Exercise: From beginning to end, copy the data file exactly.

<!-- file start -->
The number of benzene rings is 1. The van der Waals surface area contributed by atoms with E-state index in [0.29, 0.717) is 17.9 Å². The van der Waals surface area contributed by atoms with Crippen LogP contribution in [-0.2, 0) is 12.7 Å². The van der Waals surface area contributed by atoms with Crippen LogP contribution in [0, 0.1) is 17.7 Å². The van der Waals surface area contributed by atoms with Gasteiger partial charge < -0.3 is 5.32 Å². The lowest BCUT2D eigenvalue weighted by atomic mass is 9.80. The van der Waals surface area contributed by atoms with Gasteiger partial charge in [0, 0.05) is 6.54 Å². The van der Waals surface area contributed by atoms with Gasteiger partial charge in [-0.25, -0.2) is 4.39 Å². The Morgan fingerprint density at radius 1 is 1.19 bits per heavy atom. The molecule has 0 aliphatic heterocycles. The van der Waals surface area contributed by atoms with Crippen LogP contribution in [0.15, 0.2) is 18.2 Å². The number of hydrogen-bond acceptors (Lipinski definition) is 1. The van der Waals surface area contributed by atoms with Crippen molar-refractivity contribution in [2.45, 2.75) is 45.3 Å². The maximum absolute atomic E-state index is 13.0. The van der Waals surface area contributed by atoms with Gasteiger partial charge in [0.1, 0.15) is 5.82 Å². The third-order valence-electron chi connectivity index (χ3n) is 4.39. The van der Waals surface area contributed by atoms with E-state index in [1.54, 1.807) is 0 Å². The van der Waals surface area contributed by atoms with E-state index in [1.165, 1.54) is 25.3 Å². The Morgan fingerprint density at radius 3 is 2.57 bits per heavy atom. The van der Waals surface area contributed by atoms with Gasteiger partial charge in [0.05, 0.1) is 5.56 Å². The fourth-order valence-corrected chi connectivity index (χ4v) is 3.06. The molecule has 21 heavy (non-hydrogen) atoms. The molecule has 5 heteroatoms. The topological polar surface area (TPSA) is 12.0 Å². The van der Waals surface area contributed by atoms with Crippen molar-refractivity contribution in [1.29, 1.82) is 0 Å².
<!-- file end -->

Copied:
The number of benzene rings is 1. The van der Waals surface area contributed by atoms with E-state index in [0.29, 0.717) is 17.9 Å². The van der Waals surface area contributed by atoms with Crippen LogP contribution in [-0.2, 0) is 12.7 Å². The van der Waals surface area contributed by atoms with Crippen LogP contribution in [0, 0.1) is 17.7 Å². The van der Waals surface area contributed by atoms with Gasteiger partial charge < -0.3 is 5.32 Å². The lowest BCUT2D eigenvalue weighted by atomic mass is 9.80. The van der Waals surface area contributed by atoms with Gasteiger partial charge in [0, 0.05) is 6.54 Å². The van der Waals surface area contributed by atoms with Gasteiger partial charge in [-0.25, -0.2) is 4.39 Å². The Morgan fingerprint density at radius 1 is 1.19 bits per heavy atom. The molecule has 0 aliphatic heterocycles. The van der Waals surface area contributed by atoms with Crippen LogP contribution in [0.15, 0.2) is 18.2 Å². The number of hydrogen-bond acceptors (Lipinski definition) is 1. The van der Waals surface area contributed by atoms with Crippen molar-refractivity contribution in [2.45, 2.75) is 45.3 Å². The maximum absolute atomic E-state index is 13.0. The van der Waals surface area contributed by atoms with Gasteiger partial charge in [0.1, 0.15) is 5.82 Å². The third-order valence-electron chi connectivity index (χ3n) is 4.39. The van der Waals surface area contributed by atoms with E-state index in [1.54, 1.807) is 0 Å². The van der Waals surface area contributed by atoms with E-state index in [1.165, 1.54) is 25.3 Å². The Morgan fingerprint density at radius 3 is 2.57 bits per heavy atom. The van der Waals surface area contributed by atoms with Gasteiger partial charge in [0.05, 0.1) is 5.56 Å². The fourth-order valence-corrected chi connectivity index (χ4v) is 3.06. The molecule has 21 heavy (non-hydrogen) atoms. The molecule has 5 heteroatoms. The topological polar surface area (TPSA) is 12.0 Å². The van der Waals surface area contributed by atoms with Crippen molar-refractivity contribution in [1.29, 1.82) is 0 Å².